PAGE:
What type of mathematics did you find the most difficult?

In summary: I had to take a class to learn it.The most difficult math class I ever took was Calculus III. It was very difficult, and I was not the only one. I heard that Calculus II can be more difficult than Calculus III. I don't know if this is true, but I believe it because I have heard people say that.
  • #1
sevensages
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Mathematics tends to be more progressive than any other field. But I've heard some people say that some math classes that they took were more difficult than the most advanced math classes that they took. For instance, I've heard people say that Calculus II is more difficult than Calculus III.

If you have taken Calculus I, CALCULUS II, CALCULUS III, Differential Equations, and Linear Algebra, which of those math classes was the most difficult and why?
 
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  • #2
For me it was algebra (the group theory sort, not the jr. high school kind). My biggest problem was I didn't care about it much and we had a poor lecturer. But it was also really hard at my school; taught for math majors, not engineers. To this day, 46 years later, I recall the midterm score with 110 points possible the highest score was 29, I was in the teens. That was when I learn I liked analysis, not math.
 
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  • #3
sevensages said:
...heard people say that Calculus II is more difficult than Calculus III.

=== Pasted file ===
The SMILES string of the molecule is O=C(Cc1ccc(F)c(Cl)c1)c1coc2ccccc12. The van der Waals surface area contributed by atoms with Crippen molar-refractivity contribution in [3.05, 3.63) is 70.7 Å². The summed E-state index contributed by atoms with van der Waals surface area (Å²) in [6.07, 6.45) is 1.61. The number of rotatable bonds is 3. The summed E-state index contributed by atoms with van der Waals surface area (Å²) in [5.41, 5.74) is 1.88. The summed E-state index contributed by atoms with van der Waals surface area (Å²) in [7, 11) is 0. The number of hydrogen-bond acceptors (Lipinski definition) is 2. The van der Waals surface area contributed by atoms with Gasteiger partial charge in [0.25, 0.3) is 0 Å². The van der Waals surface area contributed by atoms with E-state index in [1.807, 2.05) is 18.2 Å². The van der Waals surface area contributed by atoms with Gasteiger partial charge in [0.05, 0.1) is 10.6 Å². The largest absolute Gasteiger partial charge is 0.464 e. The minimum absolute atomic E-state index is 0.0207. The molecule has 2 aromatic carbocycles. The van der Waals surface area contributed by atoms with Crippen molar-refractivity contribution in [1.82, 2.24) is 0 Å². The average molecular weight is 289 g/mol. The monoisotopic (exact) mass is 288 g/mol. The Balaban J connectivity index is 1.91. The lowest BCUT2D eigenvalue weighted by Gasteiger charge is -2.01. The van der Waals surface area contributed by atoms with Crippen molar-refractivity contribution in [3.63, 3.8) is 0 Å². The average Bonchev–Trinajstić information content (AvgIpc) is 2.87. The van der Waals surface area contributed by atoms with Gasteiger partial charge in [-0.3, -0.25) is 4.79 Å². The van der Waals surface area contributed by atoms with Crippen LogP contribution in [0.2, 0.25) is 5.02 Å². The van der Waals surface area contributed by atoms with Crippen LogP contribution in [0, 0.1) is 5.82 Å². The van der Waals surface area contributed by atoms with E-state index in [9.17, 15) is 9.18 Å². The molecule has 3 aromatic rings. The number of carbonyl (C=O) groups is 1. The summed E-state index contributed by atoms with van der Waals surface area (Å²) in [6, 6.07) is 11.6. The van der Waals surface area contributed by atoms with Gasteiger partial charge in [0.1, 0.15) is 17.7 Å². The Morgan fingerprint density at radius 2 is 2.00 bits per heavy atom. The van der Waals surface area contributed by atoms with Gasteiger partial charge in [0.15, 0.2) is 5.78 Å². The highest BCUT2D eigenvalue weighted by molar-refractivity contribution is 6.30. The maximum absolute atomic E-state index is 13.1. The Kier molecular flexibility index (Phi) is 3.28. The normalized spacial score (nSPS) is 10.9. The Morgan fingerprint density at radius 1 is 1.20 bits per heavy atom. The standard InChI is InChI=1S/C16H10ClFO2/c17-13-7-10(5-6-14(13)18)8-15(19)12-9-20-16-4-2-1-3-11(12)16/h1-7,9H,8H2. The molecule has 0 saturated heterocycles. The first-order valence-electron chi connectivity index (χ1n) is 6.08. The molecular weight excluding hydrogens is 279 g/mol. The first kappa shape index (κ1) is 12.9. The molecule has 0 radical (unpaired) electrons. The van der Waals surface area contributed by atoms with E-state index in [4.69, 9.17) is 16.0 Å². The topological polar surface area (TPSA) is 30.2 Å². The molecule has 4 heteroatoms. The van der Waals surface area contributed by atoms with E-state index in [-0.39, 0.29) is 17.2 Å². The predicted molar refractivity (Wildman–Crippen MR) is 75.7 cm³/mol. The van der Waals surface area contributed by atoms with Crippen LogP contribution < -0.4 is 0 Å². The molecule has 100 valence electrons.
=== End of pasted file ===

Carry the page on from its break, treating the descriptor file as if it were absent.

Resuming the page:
If you have taken Calculus I, CALCULUS II, CALCULUS III, Differential Equations, and Linear Algebra, which of those math classes was the most difficult and why?
I tend to agree that Calculus II was the most difficult of the courses you cite. Why devolves to two main thoughts:
  1. Preparation. The prerequisites for studying university level Calculus in my time included intense Algebra and Trigonometry preparation plus what was then called Analytical Geometry. The latter course gave students the ability to visualize and draw shapes based on algebraic equations and vice-versa, making Calculus I lectures reachable and homework solvable
  2. Acquired skill sets. By the time a student studies Calculus III and Differential Equations, they have developed useful problem solving skills and mathematical tools to recognize and simplify complicated problems. I was lucky studying Linear Algebra and Discrete Mathematics by having highly technical military experience which utilized applied mathematics such as Min-Max theory and transcendental functions.
 
  • #4
There is plenty of mathematics I can't do at all. I once picked up a book on the Riemann hypothesis and couldn't even understand the first page.

The only thing I was really good at was linear algebra.
 
  • #5
For me, I can get Intro level Abstract Algebra and Topology, but anything on a more advanced level of them I seem to have some kind of mental block. (Now, I've taught myself both of them. If I took an actual course, that might be different.)

-Dan
 
  • #6
Complex analysis, in particular, contour integrals. I wore out the text trying to do the homework. Never really got comfortable with it.
 
  • #7
sevensages said:
If you have taken Calculus I, CALCULUS II, CALCULUS III, Differential Equations, and Linear Algebra, which of those math classes was the most difficult and why?
Many programs require a combination course putting together differential equations and linear algebra as all one single semester course. I went through such a course with good academic record, but I just knew I was lucky because of how the instructor handled grading and testing. Years later when I tried to study linear algebra on my own from a couple of old used books,...., impossible.
 

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